When we read Scripture, an important element of engaging the Word of God includes the historical context of the events recorded in its pages. This includes matters of history, geography, culture, political structures, religious beliefs, and philosophical constructs. This involves a bit more than referring to the maps in the back of your Bible. While useful for identifying locations of cities mentioned for instance in the Book of Acts, there is the added necessity to dig deeper in order to understand for instance why Paul chose to go to the Areopagus in Athens or how the influence of Greek thought on the known world called Hellenization had an impact even on Jewish perceptions of the day. Louis Feldman and Meyer Reinhold have provided a collection of primary readings in this book Jewish Life and Thought Among Greeks and Romans that will assist the diligent student of Scripture.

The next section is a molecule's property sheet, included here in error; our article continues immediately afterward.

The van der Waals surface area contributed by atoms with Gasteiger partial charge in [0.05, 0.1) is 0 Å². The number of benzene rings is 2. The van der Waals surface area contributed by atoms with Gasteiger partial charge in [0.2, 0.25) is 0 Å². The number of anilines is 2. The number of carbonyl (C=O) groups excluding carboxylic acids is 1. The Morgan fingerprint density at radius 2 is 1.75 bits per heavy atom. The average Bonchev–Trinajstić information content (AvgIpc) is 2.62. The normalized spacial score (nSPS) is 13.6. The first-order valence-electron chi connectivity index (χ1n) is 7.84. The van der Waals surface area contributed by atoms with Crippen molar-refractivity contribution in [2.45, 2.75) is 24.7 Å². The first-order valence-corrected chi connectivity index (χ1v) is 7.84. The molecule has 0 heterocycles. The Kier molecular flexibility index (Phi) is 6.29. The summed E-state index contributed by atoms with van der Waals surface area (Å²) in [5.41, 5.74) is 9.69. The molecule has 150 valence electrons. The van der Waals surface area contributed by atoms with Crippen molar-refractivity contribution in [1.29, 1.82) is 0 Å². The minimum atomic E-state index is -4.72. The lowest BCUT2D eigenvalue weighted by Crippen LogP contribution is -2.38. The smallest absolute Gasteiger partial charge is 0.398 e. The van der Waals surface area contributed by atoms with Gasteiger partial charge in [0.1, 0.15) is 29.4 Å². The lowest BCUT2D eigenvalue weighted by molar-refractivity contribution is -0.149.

As noted in the preface, the authors endeavor to “present representative selections from Greek and Latin literature, the Apocrypha, the New Testament, Dead Sea Scrolls, Graeco-Jewish writers (notably Philo and Josephus), Roman imperial legislation, the rabbinic corpus, inscriptions, papyri, and coins.” Furthermore, their effort at providing such a compendium of works is to “illustrate the political (with special attention to the revolts against Rome), religious (with special attention given to the various movements within Judaism and the degree of Hellenization), economic, social, and cultural life of the Jews in both Palestine and the various countries of the Diaspora for the period of approximately a thousand years from the time of Alexander the Great in the fourth century BCE to the sixth century BCE.” The greatest focus of this collection of readings is on how the Jewish people during this period related on all of the aforementioned areas with the Greeks and Romans that so greatly shaped the world at that time.